By Renée DiResta
Whether president Donald Trump wins or loses, some version of QAnon is going to survive the election. On the day of the vice-presidential debate between Mike Pence and Kamala Harris, the individual or group known as “Q” sent out a flurry of posts. “ONLY THE ILLUSION OF DEMOCRACY,” began one. “Joe 30330 — Arbitrary? — What is 2020 [current year] divided by 30330? …
By Karl Taro Greenfeld
Journalism, even practiced at its highest levels, has an element of chance. Reporters spend hours riding in taxis or trains or airplanes, or on the telephone or online, hoping to land that meeting that might yield a quote or secreted document resulting in a story. And if the story is particularly noteworthy, that’s a scoop. A big scoop for a reporter is like hitting your number at a roulette table.
In 2003, when SARS was threatening to become a global calamity, those of us covering China had to work long hours and put our chips down. SARS barely registered in the United States. The invasion of Iraq was looming, and the resources of big news operations were devoted to the Middle East. But for those of us in East Asia — I was the editor of Time Asia — SARS was what mattered. I never had a big scoop. …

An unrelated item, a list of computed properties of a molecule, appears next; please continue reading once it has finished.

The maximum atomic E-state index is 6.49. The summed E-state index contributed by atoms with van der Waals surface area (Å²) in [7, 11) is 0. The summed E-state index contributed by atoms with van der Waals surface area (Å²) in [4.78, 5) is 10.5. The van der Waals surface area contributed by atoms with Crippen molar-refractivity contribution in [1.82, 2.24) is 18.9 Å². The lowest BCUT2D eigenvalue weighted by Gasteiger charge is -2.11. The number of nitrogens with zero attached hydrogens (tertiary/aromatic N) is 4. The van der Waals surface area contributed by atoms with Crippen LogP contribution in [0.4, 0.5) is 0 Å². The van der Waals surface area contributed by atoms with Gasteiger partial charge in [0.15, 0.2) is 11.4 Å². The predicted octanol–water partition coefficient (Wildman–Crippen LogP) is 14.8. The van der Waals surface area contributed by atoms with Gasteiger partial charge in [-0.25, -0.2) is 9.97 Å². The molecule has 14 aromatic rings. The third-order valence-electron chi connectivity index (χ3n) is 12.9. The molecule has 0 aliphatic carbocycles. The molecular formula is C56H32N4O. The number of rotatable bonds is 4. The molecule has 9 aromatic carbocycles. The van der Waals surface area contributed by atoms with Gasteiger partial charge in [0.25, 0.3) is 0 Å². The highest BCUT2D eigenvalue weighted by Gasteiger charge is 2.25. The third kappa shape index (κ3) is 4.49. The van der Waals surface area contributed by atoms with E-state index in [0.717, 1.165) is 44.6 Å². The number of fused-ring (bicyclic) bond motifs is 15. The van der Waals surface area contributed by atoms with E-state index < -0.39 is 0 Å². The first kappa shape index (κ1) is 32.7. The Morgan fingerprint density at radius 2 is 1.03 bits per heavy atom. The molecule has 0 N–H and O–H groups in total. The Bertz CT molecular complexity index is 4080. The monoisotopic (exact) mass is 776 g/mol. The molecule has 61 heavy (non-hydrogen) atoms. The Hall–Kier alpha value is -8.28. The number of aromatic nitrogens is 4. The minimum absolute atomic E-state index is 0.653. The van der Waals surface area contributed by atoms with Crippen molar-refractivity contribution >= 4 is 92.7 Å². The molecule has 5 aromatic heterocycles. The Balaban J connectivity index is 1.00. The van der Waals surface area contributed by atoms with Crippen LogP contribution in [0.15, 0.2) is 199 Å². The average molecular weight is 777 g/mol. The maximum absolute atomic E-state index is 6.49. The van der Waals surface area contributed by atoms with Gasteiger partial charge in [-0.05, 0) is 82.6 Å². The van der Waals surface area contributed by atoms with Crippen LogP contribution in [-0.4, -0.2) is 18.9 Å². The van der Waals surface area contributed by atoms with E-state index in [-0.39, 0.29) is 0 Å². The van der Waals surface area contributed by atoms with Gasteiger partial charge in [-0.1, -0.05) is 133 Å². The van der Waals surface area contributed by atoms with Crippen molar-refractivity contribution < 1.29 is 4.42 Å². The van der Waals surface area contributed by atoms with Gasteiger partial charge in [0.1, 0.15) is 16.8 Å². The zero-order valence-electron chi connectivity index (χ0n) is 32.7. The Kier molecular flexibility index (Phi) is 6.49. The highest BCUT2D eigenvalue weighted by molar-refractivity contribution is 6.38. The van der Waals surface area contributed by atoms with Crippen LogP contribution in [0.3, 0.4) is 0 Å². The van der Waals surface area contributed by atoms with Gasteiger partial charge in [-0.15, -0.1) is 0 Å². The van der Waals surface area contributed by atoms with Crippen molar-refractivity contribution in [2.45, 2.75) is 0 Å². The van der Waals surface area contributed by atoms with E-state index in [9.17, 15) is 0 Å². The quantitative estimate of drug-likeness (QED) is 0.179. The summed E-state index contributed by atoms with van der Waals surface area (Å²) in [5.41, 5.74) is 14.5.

By Sarah Longwell
President Donald Trump is losing to former Vice President Joe Biden by more than 10 percentage points in both the Real Clear Politics and FiveThirtyEight national polling averages. This historically large margin suggests that something amazing has happened: Even in our hyperpolarized political environment, a meaningful number of voters have changed their minds about Trump.
Equally amazing: The majority of 2016 Trump voters — despite a mismanaged pandemic, widespread economic fallout, a racial crisis exacerbated by divisive rhetoric, and a debate meltdown — plan to back Trump a second time.
What makes one voter who supported Trump in 2016 decide to support Biden? And what makes another voter — even one who thinks things are going badly — stick around? …